• Acknowledge the problem. Confirm you're listening. Showing members, they've been heard will go a long way to assuaging their fears.
  • Move quickly. Having a sense of urgency when dealing with problems provides peace of mind to members that even if it can't be fixed right away or at all.
  • Be honest. Let the member know how the mistake occurred. Be honest about if it's indicative of a larger problem - for example a data leak.
  • Demonstrate learning. Members want their credit union to do well. If you can demonstrate how your team has learned from the mistake, it may provide perspective for the member.
  • Follow up.  After the mistake has been corrected, reach out to the affected members to let them know their plight has not been forgotten.

Getting Buy-In From VoB Parties

In this blog, we refer to the Voice of the Member (VoM) and to the Voice of the Employee (VoE). But, have you heard about Voice of the Business (VoB)? VoB refers to the wants, expectations, and preferences, both spoken and unspoken, of the people who have the final say when it comes to decisions about the daily operation and future of your credit union.

As member experience teams seek to make meaningful, lasting improvements to their credit union, having buy-in from the individuals behind the VoB may be the single most crucial factor in determining the future of your member experience program.

VoB parties are concerned with the bottom line and creating a secure future for your credit union. They want to make sure that their investments to create better member experiences result in happier members and a healthy credit union, attracting new accounts and growing the balance sheet.

While positive feedback from happy members is always a boon for your member experience team, it can be difficult to tie business metrics back to these qualitative endorsements. It can also be challenging to show how improvements to your member experience program are helping to improve the bottom line.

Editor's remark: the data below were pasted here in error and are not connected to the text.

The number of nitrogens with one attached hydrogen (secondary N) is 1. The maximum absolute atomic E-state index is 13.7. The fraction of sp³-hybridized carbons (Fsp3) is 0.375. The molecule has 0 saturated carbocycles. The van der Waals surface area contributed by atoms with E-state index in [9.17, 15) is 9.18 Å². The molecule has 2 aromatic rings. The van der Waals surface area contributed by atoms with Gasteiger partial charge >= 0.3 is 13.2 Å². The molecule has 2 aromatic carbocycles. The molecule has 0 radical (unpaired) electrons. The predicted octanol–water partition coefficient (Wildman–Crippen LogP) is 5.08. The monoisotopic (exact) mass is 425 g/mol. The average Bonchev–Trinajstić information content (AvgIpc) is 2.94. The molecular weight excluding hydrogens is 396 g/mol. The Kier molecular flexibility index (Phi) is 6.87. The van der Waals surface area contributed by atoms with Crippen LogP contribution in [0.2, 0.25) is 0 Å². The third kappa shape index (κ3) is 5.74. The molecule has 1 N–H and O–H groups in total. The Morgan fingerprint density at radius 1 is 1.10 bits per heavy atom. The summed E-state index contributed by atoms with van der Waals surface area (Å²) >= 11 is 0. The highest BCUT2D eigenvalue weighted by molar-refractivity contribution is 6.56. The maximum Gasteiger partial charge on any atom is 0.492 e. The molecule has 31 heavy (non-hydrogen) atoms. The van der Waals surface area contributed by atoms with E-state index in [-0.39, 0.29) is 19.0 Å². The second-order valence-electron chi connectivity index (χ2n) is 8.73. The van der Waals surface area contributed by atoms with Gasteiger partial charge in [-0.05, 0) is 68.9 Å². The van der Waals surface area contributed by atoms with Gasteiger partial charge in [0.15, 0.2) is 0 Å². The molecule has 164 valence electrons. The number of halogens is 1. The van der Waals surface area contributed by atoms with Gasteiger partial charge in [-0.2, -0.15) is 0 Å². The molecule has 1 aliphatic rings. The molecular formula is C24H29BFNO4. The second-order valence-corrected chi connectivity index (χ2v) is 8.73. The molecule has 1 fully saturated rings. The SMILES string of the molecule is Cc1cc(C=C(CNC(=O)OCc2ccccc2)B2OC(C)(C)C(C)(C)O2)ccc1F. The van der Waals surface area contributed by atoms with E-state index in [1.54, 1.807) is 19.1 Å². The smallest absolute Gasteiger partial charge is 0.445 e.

For VoB stakeholders, tying the problem or opportunity to known business or financial or operational metrics is the key to focusing on improving member experiences. The parties behind your VoB likely have at least a cursory understanding of the value of having an active and engaged user experience program for your credit union. However, if not, here are some statistics from MemberXP and NCUA that you might consider sharing.

Member-focused credit unions outpaced the industry average:

  • in return on assets by 77%
  • in share growth by 93%
  • in asset growth by 131%
  • in loan growth by 90%

The ability to show the parties behind your VoB the tangible business benefits of your member experience program - ones with proven ROI - will put these stakeholders at ease. More than that, having the support of VoB stakeholders will help to ensure the security, longevity and expansion of your credit union's member experience program for years to come. This is where MemberXP can help.

Benchmarking With a SaaS Provider

More and more organizations that are getting serious about proper benchmarking and goal setting to show tangible results of their customer experience programs are investing in customer service experience platforms to keep track of improvements and create new objectives.

While several of these platforms exist, MemberXP, specifically, is a SaaS provider offering a suite of tools geared towards helping credit unions effectively gauge and manage member experiences.

For questions about how MemberXP can help your credit union achieve its marketing objectives or to request a demo, visit